This car is literally faster than the wind…in both directions.
Looking more like a windmill on wheels than an automobile, the Blackbird has set a record by a wind-powered car heading directly upwind at 2.01 times wind speed.
The mark, set earlier this month at the New Jerusalem airstrip in Tracy, Calif., was certified by the North American Land Sailing Association on Monday, and put the vehicle in the record books for the second time.
Two years ago the Blackbird blew the minds of skeptics when it drove directly downwind at nearly three times the speed of the wind, a feat once considered by many to be impossible. It was designed to be pushed by the wind as its wheels, through a transmission, spun a giant propeller which then drove the car even faster with its prop thrust. How it exactly works remains a physics brainteaser and the source of much debate in the scientific community.
To achieve the upwind run, which isn’t as difficult to understand, the system was effectively reversed. The propeller blades were replaced with slightly smaller turbine blades that are spun by the oncoming wind and turn the wheels to drive the lightweight car through gears that increase the turbine to wheel speed ratio. Frictional losses in the design ultimately determine the maximum speed. An annual event called Racing Aeolis is held in the Netherlands each year pitting similarly designed, but slower vehicles in a head-to-head upwind race.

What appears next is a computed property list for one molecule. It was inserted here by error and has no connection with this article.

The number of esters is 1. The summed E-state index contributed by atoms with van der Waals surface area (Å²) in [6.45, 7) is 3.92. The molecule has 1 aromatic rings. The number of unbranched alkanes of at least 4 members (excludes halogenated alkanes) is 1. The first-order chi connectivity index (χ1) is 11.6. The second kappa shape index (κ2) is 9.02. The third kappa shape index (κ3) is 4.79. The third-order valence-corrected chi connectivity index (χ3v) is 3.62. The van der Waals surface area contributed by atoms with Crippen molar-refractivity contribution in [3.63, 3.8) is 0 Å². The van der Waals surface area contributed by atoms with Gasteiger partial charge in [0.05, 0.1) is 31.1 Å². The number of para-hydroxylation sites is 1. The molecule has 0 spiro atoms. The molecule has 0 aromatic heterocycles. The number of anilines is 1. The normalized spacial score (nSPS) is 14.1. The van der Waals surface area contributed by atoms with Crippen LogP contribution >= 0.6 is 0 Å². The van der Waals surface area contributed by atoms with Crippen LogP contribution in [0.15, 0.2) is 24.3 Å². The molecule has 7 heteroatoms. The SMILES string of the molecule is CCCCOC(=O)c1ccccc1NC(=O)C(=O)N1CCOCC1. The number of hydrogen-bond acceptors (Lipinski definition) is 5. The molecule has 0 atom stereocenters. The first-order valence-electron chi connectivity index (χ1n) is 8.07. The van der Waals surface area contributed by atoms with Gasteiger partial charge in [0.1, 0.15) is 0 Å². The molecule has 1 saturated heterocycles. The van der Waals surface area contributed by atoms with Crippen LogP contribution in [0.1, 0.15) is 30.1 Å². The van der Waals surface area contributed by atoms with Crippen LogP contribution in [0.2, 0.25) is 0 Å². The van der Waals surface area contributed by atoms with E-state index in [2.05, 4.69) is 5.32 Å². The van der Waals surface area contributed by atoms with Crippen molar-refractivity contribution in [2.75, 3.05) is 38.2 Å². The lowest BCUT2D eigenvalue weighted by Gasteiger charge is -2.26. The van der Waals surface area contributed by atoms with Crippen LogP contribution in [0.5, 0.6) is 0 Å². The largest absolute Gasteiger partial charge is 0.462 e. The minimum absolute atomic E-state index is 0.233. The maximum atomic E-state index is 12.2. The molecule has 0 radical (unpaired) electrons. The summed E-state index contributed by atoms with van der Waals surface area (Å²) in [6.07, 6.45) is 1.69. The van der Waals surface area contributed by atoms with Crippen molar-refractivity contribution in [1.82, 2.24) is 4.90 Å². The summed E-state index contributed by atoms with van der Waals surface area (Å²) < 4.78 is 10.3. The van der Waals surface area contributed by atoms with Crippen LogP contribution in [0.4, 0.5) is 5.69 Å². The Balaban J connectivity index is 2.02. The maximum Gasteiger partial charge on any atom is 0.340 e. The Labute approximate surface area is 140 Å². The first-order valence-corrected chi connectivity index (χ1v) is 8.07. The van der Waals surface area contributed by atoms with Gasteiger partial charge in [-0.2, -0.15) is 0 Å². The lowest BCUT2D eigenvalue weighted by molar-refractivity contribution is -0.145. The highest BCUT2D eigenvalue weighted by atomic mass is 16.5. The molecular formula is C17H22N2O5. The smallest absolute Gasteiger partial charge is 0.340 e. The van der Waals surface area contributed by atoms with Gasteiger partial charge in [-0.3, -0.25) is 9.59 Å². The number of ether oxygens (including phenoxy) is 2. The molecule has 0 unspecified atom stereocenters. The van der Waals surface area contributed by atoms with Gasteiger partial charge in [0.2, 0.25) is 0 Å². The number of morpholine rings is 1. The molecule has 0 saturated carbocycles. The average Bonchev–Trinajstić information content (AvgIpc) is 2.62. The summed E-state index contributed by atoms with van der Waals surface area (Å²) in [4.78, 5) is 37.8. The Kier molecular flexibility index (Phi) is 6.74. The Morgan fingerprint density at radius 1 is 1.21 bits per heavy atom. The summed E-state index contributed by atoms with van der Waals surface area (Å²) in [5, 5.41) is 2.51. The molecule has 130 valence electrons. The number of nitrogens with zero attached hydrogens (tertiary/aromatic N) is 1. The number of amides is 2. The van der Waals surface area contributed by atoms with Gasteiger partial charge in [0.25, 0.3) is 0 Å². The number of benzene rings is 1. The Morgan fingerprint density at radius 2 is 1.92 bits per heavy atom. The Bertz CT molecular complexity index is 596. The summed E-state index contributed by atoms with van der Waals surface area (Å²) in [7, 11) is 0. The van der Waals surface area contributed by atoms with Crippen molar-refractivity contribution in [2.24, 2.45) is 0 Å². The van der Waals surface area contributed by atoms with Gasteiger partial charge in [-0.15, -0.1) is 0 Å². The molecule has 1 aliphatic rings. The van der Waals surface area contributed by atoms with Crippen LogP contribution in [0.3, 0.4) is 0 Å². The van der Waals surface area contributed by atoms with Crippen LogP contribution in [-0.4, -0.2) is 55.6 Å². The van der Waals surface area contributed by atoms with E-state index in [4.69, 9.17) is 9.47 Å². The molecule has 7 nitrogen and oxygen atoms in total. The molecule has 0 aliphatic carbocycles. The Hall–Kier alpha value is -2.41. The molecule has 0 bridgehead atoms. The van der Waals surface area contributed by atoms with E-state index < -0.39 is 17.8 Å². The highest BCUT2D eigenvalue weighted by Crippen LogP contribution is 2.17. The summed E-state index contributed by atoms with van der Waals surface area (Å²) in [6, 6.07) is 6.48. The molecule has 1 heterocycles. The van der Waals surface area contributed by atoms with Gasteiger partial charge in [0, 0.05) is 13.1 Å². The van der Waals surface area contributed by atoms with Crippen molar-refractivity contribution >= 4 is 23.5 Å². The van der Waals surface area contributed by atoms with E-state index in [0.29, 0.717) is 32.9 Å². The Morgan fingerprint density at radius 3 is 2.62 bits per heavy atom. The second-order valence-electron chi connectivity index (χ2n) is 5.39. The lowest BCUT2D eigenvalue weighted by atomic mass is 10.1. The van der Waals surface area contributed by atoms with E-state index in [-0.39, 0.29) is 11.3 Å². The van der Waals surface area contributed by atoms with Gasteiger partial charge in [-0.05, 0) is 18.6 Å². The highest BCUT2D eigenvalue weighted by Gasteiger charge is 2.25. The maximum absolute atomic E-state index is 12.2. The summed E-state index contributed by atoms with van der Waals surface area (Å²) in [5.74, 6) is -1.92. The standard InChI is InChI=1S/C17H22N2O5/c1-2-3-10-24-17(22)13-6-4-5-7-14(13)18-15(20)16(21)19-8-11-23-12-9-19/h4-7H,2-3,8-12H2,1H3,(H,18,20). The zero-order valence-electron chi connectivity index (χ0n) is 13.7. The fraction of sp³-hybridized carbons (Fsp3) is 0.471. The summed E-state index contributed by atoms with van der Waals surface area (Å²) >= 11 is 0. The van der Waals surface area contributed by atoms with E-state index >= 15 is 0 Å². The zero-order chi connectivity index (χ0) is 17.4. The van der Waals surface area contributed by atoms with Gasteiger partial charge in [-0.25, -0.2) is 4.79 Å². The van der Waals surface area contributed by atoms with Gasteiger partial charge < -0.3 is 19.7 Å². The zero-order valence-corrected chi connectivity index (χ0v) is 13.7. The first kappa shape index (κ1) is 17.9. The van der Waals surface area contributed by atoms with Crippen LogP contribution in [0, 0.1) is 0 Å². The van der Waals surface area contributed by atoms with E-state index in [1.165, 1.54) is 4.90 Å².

The head of the Blackbird team, Rick Cavallaro, is a professional computer scientist and amateur aerodynamicist and hang and paragliding enthusiast who undertook the challenge as an academic exercise, and any practical applications for the technology have yet to be determined.
As for the Blackbird, Cavallaro says its record breaking days are likely over. He’s in talks with having this very unique car displayed at an aviation museum.
His next project? He won’t say, other than that it is not wind related.